Therefore, according to a preferred embodiment of the invention, a dispenser for connection to a sequencer breech plate of a dispensing system on an aircraft having a plurality of firing contacts, comprises a main body subdivided into a plurality of cells, said plurality of cells being greater than the plurality of firing contacts on the breech plate, and an interface plate for electronically and mechanically connecting the dispenser to the breech plate matching the firing contacts to the breech plate with firing positions corresponding to the plurality of cells of the main body. The main body comprises two identical half-mouldings secured together.
Suitably, the interface plate comprises first and second plates each including respective printed circuit boards, the first plate connecting with the main body and the second plate for connecting with the breech plate. The printed circuit board on the second plate may include thirty contacts for providing electrical contact with thirty firing connectors on a standard breech plate. The printed circuit board on the first plate suitably includes sixty contacts for connection with sixty cells in the main body.
In order to provide the electrical matching, pairs of contacts on the first plate are interconnected by selector means allowing a first firing signal to pass only to one contact of the pair and then allowing a second signal to pass to the other contact. Preferably, the selector means comprises thirty zener diodes, one for each pair of contacts. However, a single zener diode may be provided as an alternative.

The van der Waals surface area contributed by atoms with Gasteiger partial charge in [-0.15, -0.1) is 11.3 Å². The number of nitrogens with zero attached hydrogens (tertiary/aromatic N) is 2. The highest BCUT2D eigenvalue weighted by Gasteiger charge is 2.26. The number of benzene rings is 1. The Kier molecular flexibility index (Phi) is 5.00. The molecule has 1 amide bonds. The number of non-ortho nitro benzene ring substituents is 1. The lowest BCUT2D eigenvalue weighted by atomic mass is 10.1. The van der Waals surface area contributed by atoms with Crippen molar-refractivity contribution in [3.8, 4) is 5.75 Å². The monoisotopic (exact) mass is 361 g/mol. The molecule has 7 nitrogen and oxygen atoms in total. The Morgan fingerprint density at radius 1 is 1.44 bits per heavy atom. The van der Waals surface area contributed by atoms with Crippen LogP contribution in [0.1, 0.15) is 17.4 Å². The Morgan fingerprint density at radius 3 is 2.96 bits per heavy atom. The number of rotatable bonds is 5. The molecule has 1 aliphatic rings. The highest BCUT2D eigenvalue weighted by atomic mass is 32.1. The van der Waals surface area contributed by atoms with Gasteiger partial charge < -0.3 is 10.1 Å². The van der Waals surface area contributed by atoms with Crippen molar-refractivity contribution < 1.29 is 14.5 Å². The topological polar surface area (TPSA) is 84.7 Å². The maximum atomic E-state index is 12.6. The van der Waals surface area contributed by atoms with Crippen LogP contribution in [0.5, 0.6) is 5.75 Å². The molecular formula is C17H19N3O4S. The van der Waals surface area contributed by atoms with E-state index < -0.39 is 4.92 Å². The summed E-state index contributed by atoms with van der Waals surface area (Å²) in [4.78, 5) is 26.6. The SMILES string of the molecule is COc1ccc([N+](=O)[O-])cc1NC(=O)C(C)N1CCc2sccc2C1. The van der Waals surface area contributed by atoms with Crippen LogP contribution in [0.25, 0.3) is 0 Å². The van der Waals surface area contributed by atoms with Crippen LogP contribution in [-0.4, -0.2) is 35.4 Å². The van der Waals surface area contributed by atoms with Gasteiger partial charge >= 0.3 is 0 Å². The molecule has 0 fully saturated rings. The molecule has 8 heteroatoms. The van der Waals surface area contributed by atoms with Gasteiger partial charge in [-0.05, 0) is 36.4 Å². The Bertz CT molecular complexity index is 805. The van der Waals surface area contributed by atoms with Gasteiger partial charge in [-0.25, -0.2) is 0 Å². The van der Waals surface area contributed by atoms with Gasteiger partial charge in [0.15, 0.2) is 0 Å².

The invention also includes a loaded dispenser including a chaff payload in each cell of the main body and a pyrotechnic squib for each payload. The firing face of the dispenser may be sealed by an aluminium foil.
According to another aspect of the invention, there is also provided an interface member for interfacing between the contacts of sequencer means on an aircraft and a dispenser having a different number of cells to the number of contacts, the interface member comprising electronic circuitry for matching the contacts of the sequencer means with the cells of the dispenser. Preferably the circuitry comprises respective printed circuit boards carried by first and second plates. The first and second plates may be of metallic material, in use, to provide rigidity in mechanical connection to the breech plate and a heat sink for heat generated by the firing of chaff or flare payloads located in the cells.